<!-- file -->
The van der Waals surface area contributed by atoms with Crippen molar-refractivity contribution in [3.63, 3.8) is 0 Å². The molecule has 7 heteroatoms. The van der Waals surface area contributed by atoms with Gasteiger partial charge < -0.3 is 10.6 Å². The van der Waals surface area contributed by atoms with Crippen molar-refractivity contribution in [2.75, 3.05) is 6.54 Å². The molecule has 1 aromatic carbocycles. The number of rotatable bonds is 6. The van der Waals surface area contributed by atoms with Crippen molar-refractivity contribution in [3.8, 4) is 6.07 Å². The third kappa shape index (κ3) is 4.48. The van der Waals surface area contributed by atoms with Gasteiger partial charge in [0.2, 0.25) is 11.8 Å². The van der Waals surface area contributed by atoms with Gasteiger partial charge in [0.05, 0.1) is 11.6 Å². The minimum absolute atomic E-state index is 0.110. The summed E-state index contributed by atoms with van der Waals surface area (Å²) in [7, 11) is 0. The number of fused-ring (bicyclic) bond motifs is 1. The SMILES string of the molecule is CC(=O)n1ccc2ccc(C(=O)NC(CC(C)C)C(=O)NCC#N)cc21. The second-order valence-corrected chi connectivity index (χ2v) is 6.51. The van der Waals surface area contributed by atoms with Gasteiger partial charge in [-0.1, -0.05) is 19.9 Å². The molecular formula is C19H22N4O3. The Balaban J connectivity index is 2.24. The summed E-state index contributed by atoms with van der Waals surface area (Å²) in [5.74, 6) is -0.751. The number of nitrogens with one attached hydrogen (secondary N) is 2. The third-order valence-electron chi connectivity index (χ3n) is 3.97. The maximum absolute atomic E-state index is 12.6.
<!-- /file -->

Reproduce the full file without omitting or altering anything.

The van der Waals surface area contributed by atoms with Crippen molar-refractivity contribution in [3.63, 3.8) is 0 Å². The molecule has 7 heteroatoms. The van der Waals surface area contributed by atoms with Gasteiger partial charge < -0.3 is 10.6 Å². The van der Waals surface area contributed by atoms with Crippen molar-refractivity contribution in [2.75, 3.05) is 6.54 Å². The molecule has 1 aromatic carbocycles. The number of rotatable bonds is 6. The van der Waals surface area contributed by atoms with Crippen molar-refractivity contribution in [3.8, 4) is 6.07 Å². The third kappa shape index (κ3) is 4.48. The van der Waals surface area contributed by atoms with Gasteiger partial charge in [0.2, 0.25) is 11.8 Å². The van der Waals surface area contributed by atoms with Gasteiger partial charge in [0.05, 0.1) is 11.6 Å². The minimum absolute atomic E-state index is 0.110. The summed E-state index contributed by atoms with van der Waals surface area (Å²) in [7, 11) is 0. The number of fused-ring (bicyclic) bond motifs is 1. The SMILES string of the molecule is CC(=O)n1ccc2ccc(C(=O)NC(CC(C)C)C(=O)NCC#N)cc21. The second-order valence-corrected chi connectivity index (χ2v) is 6.51. The van der Waals surface area contributed by atoms with Gasteiger partial charge in [-0.1, -0.05) is 19.9 Å². The molecular formula is C19H22N4O3. The Balaban J connectivity index is 2.24. The summed E-state index contributed by atoms with van der Waals surface area (Å²) in [5.74, 6) is -0.751. The number of nitrogens with one attached hydrogen (secondary N) is 2. The third-order valence-electron chi connectivity index (χ3n) is 3.97. The maximum absolute atomic E-state index is 12.6.